YaleNews: Digital humanist Schuwey on rebooting a 400-year-old French Facebook

YaleNews: Digital humanist Schuwey on rebooting a 400-year-old French Facebook. “At Yale, in the newly reopened Digital Humanities Lab (DHLab), [Christophe] Schuwey will work on one of his latest projects, which involves digitizing the printed books of written portraits that circulated amongst French elites and high bourgeoisie in the 1600s — which, he said, functioned pretty much like Facebook does today. Schuwey will use 21st-century computing technology to relink these 17th-century social networks, giving modern scholars like himself new access to this lost ‘virtual world’ of fluctuating social hierarchy and markets of individual reputation in 1600s France.”

Yale News: Online search tool ‘lifting a veil’ on Yale’s collections

Yale News: Online search tool ‘lifting a veil’ on Yale’s collections. “Archives at Yale, a new software tool launched in early September, allows students, faculty, and other researchers to search more precisely across and within more than 5,000 collections held by 10 Yale libraries and museums. The new tool is based on a widely used open-source web application — which means that Yale’s investment in developing it will benefit other libraries and museums around the world. “

Yale University Library: Grammy Museum-funded digitization project brings rare Charles Ives performances to the world

Yale University Library: Grammy Museum-funded digitization project brings rare Charles Ives performances to the world. “The Irving S. Gilmore Music Library has completed an eighteen-month project to digitize and stream online a collection of early, rarely heard performances of works composed by Charles Ives.”

YaleNews: Project revives old software, preserves ‘born-digital’ data

YaleNews: Project revives old software, preserves ‘born-digital’ data. “Digital preservationists at Yale University Library are building a shareable ’emulation as a service’ infrastructure to resurrect thousands of obsolete software programs and ensure that the information produced on them will be kept intact and made easily available for future access, study, and use.”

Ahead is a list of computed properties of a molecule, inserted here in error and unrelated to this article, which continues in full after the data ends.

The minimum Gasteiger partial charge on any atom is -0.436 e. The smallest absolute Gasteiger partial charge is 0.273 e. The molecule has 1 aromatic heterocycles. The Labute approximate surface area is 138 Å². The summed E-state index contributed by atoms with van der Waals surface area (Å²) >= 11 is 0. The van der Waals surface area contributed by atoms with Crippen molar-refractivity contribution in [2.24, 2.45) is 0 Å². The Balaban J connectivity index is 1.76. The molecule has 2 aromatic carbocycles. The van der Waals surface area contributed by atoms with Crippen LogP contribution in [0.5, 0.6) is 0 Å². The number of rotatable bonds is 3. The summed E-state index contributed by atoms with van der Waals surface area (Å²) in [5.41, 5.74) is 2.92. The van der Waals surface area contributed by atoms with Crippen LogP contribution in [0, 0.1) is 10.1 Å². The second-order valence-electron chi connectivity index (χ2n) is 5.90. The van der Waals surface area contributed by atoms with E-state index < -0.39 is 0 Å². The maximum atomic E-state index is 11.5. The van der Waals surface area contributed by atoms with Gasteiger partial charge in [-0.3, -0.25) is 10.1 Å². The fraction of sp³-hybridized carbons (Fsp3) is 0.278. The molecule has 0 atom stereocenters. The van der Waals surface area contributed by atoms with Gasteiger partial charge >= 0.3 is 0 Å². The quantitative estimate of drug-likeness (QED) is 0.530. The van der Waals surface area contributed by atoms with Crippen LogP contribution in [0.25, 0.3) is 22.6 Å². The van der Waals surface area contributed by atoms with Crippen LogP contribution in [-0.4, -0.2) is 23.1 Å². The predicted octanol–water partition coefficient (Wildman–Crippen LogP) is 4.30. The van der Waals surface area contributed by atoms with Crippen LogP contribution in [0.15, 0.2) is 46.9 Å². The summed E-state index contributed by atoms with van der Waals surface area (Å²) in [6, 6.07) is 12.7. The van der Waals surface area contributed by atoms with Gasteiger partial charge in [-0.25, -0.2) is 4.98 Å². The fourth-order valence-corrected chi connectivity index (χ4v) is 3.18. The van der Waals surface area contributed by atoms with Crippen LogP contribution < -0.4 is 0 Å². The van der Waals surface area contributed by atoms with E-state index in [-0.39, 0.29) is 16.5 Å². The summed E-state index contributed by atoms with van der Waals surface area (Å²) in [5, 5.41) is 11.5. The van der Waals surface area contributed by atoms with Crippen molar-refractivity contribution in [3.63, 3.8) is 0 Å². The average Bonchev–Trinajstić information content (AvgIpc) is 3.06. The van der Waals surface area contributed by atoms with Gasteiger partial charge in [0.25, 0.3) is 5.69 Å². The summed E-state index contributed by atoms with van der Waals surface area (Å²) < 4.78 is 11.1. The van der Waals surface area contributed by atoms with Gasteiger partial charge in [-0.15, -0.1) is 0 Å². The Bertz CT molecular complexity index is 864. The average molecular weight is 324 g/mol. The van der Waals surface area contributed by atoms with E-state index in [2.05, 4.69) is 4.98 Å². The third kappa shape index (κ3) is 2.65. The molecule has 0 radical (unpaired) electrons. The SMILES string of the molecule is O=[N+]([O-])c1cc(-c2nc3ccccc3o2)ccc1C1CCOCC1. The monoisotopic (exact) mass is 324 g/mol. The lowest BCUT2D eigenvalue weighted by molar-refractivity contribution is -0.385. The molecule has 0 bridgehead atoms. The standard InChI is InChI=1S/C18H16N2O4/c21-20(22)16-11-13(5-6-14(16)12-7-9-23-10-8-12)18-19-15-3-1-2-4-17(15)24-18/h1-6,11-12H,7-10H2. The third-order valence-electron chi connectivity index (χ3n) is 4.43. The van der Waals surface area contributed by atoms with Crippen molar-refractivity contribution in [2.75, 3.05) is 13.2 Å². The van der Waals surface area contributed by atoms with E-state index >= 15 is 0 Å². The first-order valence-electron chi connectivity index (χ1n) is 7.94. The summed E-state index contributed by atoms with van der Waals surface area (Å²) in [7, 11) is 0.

New-to-Me, from Yale: Digital Archive of Medieval Song

New-to-me, found via a Google Alert, looks like it’s relatively recent, from Yale: Digital Archive of Medieval Song. “This project will develop a digital platform to publish texts, manuscript images, music, and scholarly resources relating to medieval song in late-medieval England. Approximately 3,000 lyrics in English survive in 450 manuscripts from the twelfth to the early sixteenth century, alongside many more in Latin and French. The large majority are anonymous; some are copied with music. Only a fraction of this important repertory has been studied and performed. This Archive aims to make the close and careful study of these songs in original manuscripts accessible to the scholars and public who are interested in the rich history of song in England.”

Yale University Library: Fortunoff Archive receives Delmas grant to transcribe earliest testimonies

Yale University Library: Fortunoff Archive receives Delmas grant to transcribe earliest testimonies. “The Fortunoff Video Archive for Holocaust Testimonies is delighted to announce that it is the recipient of a grant from the Gladys Krieble Delmas Foundation. The Delmas Foundation, which was established to promote ‘the advancement and perpetuation of humanistic inquiry and artistic creativity,’ will help the Archive transcribe the oldest testimonies in its collection, which were recorded between 1979 and 1981 by the Archive’s predecessor organization: the Holocaust Survivors Film Project.”

Yale News: Peabody digitization project facilitates ‘time travel’ to Cretaceous period

Yale News: Peabody digitization project facilitates ‘time travel’ to Cretaceous period. “The Yale Peabody Museum of Natural History houses tens of thousands of fossil specimens collected from the chalk deposits the seaway left behind — from one-celled foraminifera to alpha predators. … The museum has partnered with eight natural history institutions nationwide to digitize their fossil collections related to the seaway in order to enable researchers and students to better understand this once-vibrant and long-disappeared ecosystem.”